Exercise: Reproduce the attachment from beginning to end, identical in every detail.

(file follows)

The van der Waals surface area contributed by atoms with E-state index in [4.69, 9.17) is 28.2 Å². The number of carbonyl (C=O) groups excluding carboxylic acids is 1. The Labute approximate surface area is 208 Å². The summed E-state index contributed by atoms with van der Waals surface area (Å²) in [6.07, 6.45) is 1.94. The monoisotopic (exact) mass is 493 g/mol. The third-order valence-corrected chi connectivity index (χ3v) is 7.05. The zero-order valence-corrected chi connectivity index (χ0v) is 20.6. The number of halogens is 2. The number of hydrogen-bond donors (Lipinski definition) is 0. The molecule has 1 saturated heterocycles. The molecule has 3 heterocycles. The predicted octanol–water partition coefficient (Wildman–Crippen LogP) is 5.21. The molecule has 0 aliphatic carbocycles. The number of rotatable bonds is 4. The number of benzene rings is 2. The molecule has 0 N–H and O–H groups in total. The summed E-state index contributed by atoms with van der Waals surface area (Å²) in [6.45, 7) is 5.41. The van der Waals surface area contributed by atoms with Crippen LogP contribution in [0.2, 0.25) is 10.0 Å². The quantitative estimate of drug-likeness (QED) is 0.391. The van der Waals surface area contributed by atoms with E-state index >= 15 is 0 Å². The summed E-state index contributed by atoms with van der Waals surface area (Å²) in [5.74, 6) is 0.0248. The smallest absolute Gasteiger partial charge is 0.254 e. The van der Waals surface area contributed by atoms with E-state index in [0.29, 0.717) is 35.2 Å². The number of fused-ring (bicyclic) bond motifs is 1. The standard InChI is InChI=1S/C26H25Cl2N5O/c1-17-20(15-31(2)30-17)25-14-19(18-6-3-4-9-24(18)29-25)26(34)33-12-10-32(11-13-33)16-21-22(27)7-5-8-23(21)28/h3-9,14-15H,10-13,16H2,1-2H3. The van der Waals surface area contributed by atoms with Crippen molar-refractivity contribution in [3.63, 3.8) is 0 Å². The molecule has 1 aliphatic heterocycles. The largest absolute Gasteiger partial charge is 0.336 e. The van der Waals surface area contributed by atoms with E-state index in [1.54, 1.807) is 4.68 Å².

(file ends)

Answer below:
The van der Waals surface area contributed by atoms with E-state index in [4.69, 9.17) is 28.2 Å². The number of carbonyl (C=O) groups excluding carboxylic acids is 1. The Labute approximate surface area is 208 Å². The summed E-state index contributed by atoms with van der Waals surface area (Å²) in [6.07, 6.45) is 1.94. The monoisotopic (exact) mass is 493 g/mol. The third-order valence-corrected chi connectivity index (χ3v) is 7.05. The zero-order valence-corrected chi connectivity index (χ0v) is 20.6. The number of halogens is 2. The number of hydrogen-bond donors (Lipinski definition) is 0. The molecule has 1 saturated heterocycles. The molecule has 3 heterocycles. The predicted octanol–water partition coefficient (Wildman–Crippen LogP) is 5.21. The molecule has 0 aliphatic carbocycles. The number of rotatable bonds is 4. The number of benzene rings is 2. The molecule has 0 N–H and O–H groups in total. The summed E-state index contributed by atoms with van der Waals surface area (Å²) in [6.45, 7) is 5.41. The van der Waals surface area contributed by atoms with Crippen LogP contribution in [0.2, 0.25) is 10.0 Å². The quantitative estimate of drug-likeness (QED) is 0.391. The van der Waals surface area contributed by atoms with E-state index >= 15 is 0 Å². The summed E-state index contributed by atoms with van der Waals surface area (Å²) in [5.74, 6) is 0.0248. The smallest absolute Gasteiger partial charge is 0.254 e. The van der Waals surface area contributed by atoms with E-state index in [0.29, 0.717) is 35.2 Å². The number of fused-ring (bicyclic) bond motifs is 1. The standard InChI is InChI=1S/C26H25Cl2N5O/c1-17-20(15-31(2)30-17)25-14-19(18-6-3-4-9-24(18)29-25)26(34)33-12-10-32(11-13-33)16-21-22(27)7-5-8-23(21)28/h3-9,14-15H,10-13,16H2,1-2H3. The van der Waals surface area contributed by atoms with Crippen molar-refractivity contribution in [3.63, 3.8) is 0 Å². The molecule has 1 aliphatic heterocycles. The largest absolute Gasteiger partial charge is 0.336 e. The van der Waals surface area contributed by atoms with E-state index in [1.54, 1.807) is 4.68 Å².